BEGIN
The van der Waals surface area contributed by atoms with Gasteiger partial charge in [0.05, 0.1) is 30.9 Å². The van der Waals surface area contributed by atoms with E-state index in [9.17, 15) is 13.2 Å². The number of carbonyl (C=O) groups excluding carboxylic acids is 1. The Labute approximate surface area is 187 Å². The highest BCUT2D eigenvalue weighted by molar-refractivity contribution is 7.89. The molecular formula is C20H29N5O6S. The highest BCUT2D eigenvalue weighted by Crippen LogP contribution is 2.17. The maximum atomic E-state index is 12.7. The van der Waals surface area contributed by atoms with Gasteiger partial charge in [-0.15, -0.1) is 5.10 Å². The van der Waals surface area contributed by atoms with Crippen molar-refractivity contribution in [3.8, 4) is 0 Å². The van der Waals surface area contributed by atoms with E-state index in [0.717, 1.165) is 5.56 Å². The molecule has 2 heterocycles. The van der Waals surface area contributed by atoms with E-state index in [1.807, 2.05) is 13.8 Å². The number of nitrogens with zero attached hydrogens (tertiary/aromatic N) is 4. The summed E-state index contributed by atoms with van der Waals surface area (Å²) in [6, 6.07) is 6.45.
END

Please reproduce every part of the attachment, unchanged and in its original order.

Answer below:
The van der Waals surface area contributed by atoms with Gasteiger partial charge in [0.05, 0.1) is 30.9 Å². The van der Waals surface area contributed by atoms with E-state index in [9.17, 15) is 13.2 Å². The number of carbonyl (C=O) groups excluding carboxylic acids is 1. The Labute approximate surface area is 187 Å². The highest BCUT2D eigenvalue weighted by molar-refractivity contribution is 7.89. The molecular formula is C20H29N5O6S. The highest BCUT2D eigenvalue weighted by Crippen LogP contribution is 2.17. The maximum atomic E-state index is 12.7. The van der Waals surface area contributed by atoms with Gasteiger partial charge in [-0.15, -0.1) is 5.10 Å². The van der Waals surface area contributed by atoms with Crippen molar-refractivity contribution in [3.8, 4) is 0 Å². The van der Waals surface area contributed by atoms with E-state index in [0.717, 1.165) is 5.56 Å². The molecule has 2 heterocycles. The van der Waals surface area contributed by atoms with E-state index in [1.807, 2.05) is 13.8 Å². The number of nitrogens with zero attached hydrogens (tertiary/aromatic N) is 4. The summed E-state index contributed by atoms with van der Waals surface area (Å²) in [6, 6.07) is 6.45.